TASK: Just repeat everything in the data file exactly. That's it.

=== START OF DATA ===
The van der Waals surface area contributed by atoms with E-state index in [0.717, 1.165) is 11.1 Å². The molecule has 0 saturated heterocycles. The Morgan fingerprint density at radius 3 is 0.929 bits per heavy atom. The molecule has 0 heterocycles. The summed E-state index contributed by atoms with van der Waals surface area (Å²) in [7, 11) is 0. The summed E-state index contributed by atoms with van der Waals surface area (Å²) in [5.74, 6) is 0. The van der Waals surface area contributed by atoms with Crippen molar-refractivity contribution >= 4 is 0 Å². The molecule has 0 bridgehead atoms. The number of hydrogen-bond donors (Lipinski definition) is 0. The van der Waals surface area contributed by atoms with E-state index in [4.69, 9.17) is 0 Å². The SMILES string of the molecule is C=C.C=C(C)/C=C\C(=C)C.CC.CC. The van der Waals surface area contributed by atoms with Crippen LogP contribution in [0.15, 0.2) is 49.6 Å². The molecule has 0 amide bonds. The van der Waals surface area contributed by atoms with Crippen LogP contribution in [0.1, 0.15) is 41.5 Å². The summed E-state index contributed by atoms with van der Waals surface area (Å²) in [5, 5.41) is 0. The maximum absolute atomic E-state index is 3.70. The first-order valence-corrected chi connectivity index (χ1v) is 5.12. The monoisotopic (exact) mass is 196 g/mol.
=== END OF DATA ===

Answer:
The van der Waals surface area contributed by atoms with E-state index in [0.717, 1.165) is 11.1 Å². The molecule has 0 saturated heterocycles. The Morgan fingerprint density at radius 3 is 0.929 bits per heavy atom. The molecule has 0 heterocycles. The summed E-state index contributed by atoms with van der Waals surface area (Å²) in [7, 11) is 0. The summed E-state index contributed by atoms with van der Waals surface area (Å²) in [5.74, 6) is 0. The van der Waals surface area contributed by atoms with Crippen molar-refractivity contribution >= 4 is 0 Å². The molecule has 0 bridgehead atoms. The number of hydrogen-bond donors (Lipinski definition) is 0. The van der Waals surface area contributed by atoms with E-state index in [4.69, 9.17) is 0 Å². The SMILES string of the molecule is C=C.C=C(C)/C=C\C(=C)C.CC.CC. The van der Waals surface area contributed by atoms with Crippen LogP contribution in [0.15, 0.2) is 49.6 Å². The molecule has 0 amide bonds. The van der Waals surface area contributed by atoms with Crippen LogP contribution in [0.1, 0.15) is 41.5 Å². The summed E-state index contributed by atoms with van der Waals surface area (Å²) in [5, 5.41) is 0. The maximum absolute atomic E-state index is 3.70. The first-order valence-corrected chi connectivity index (χ1v) is 5.12. The monoisotopic (exact) mass is 196 g/mol.